Both Barack Obama and Hillary Clinton have toned down their campaigns against each other, which we think is a sign that a Barack Obama-Hillary Clinton presidential ticket is in the offing, which would heal the acrimonious party division caused by the primary campaigns, and which would virtually guarantee the Democrats the election – and that after all, is the main thing, recovering government power and making the changes that need to be made.
One can tell by watching John McCain that he is having the time of his life running for President, profiling his own personal war life, and so on, which is understandable, but sorry to say for the presumptive if nostalgic Republican Presidential nominee, history shows that he has very little chance of winning the upcoming Presidential Election, given the rather desolate state of the U.S. economy, a situation which generally favors the challenging party in Presidential elections.
Who in America really wants “more of the same”? Surely not the majority. As written at Rasmussen Reports:
“Forty-two percent (42%) say the economy is the top voting issue of Election 2008. That figure includes 51% of Democrats and 35% of Republicans. Just 17% rate the U.S. economy as good or excellent. Thirty-seven percent (37%) rate the economy as fair while a plurality of 44% say the current state of the economy is poor. Ten percent (10%) say the economy is getting better while 64% say it is getting worse. Nationally, the Rasmussen Consumer Index shows that consumer and investor confidence is near the lowest levels of the past seven years….
and here further:
Rasmussen Markets data shows that the Democratic candidate is currently given a 59.5 % chance of winning the White House in November. Visit the Rasmussen Reports home page for the most current polling data on all topics.“
McCain may draw the votes of those who have money in the US, the traditional stronghold of the Republican Party, but it is a dwindling few, and of those even many are so unwilling to share their wealth that McCain has had trouble financing his campaign. Greed is not healed by politics.
Poverty is widespread in the United States and growing. There are now nearly 30 million people on food stamps. David Osborne in New York writing for the Independent has labelled the situation USA 2008: The Great Depression:
“Emblematic of the downturn until now has been the parades of houses seized in foreclosure all across the country, and myriad families separated from their homes. But now the crisis is starting to hit the country in its gut. Getting food on the table is a challenge many Americans are finding harder to meet. As a barometer of the country’s economic health, food stamp usage may not be perfect, but can certainly tell a story.“
30 million people are nearly 10% of the population – a massive army of downtrodden – created in part by the faulty economic policies of the current administration, whose tax cuts benefit the rich without any corresponding benefit to the nation or the mass of its people and whose economic policies have greatly weakened the middle classes. The rich are getting richer and the poor are getting poorer and the divide is getting bigger than ever. As Daniel Gross writes at Slate:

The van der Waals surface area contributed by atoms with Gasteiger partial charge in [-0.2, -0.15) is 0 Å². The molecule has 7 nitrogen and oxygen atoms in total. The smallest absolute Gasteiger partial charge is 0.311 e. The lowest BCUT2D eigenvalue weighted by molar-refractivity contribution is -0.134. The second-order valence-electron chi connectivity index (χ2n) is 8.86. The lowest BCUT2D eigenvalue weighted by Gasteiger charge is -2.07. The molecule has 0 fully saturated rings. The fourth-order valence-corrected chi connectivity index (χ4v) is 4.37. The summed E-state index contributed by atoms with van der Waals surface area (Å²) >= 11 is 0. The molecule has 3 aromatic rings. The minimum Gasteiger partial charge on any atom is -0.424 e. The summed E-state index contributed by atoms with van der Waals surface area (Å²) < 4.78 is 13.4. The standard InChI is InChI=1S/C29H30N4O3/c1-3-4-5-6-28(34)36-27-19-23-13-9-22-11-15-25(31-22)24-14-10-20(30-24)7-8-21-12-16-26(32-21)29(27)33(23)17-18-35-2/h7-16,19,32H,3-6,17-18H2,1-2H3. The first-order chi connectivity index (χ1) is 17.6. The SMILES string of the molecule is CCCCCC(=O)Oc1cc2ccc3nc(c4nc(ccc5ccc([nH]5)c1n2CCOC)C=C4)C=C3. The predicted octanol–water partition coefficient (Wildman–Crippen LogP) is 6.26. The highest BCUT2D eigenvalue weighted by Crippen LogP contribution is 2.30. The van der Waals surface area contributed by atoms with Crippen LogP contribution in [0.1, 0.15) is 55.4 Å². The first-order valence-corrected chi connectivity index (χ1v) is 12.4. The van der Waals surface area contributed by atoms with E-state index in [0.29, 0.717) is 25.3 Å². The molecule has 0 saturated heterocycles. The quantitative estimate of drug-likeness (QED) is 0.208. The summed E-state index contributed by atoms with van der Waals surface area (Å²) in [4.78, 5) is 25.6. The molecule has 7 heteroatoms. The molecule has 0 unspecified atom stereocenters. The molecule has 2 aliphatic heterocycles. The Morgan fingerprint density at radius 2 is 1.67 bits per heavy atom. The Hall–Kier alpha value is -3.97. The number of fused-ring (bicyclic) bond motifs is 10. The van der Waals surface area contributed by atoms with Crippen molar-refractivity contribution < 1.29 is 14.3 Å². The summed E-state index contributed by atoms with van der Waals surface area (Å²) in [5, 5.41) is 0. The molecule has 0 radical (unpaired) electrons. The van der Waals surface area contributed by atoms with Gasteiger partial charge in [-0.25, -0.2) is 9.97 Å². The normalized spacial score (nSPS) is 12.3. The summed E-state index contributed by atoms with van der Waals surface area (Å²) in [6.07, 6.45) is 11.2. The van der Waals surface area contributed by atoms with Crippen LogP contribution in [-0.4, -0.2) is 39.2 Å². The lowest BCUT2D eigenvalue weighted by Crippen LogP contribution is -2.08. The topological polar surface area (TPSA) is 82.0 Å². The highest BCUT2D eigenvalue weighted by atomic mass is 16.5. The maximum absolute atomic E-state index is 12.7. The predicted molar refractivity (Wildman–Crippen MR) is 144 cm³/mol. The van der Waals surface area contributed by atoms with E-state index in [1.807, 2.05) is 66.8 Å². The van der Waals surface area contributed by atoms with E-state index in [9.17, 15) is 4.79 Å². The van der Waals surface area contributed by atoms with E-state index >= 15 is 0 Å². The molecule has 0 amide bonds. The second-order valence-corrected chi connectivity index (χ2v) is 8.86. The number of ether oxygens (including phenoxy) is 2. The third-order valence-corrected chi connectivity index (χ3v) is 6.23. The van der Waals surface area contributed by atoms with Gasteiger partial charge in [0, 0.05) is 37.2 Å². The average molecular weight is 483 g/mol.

“The distinction between the performance of the Dow and that of the other market indices is a perfect metaphor for the economy under Bush. Assume the stock market represents America. The Dow components—the tiny minority of the richest—are putting up record numbers, while the masses are struggling to do as well as they did in the late 1990s.“
The discrepancy in wealth between the top and the bottom is system-induced and system-supported. One of the things in Germany that has astounded some of our visitors is the somewhat better distribution of wealth here, something which marks most of Northern Europe. As one guest here in Germany for the first time asked us: “where do the poor people live?” We had to answer that there were no poor in Germany in the same impoverished sense that one finds in the USA.
A class of poor only exists because the economic system has created that particular economic class without implementing the necessary measures of corrective wealth distribution. When, as the current administration did, you take a large financial government surplus and give it back to taxpayers pro rata for the amount of taxes paid, that is simple wealth redistribution to the rich, who did not complain about their windfall. Most people, even those on the right who claim to be against wealth redistribution in principle, accept such redistribution without complaint. It just depends on who is getting the money. As for the effectiveness of the tax cuts made, 61% of Americans have said the tax cuts did not help them or their families.
Moreover, as we recently stated to someone complaining about his taxes, the last persons who should complain about high taxes are the wealthy, because they are the main benefactors of those taxes, which go primarily to sustain the entire structure of the political and economic system that permits them to become and stay wealthy in the first place, while at the same time keeping the “have nots” in their places.
In the legal sphere, thousands of patent examiners, for example, are not being paid to protect the rights of the average citizen, rather they are being paid to protect the rights of that small elite minority of patent holders, mostly corporations, whose tax-financed and government-protected monopolies allow them to accumulate great amounts of wealth, often through no real work at all. It is a government gift, operating as wealth redistribution on a gigantic scale, financed by the tax monies of citizens.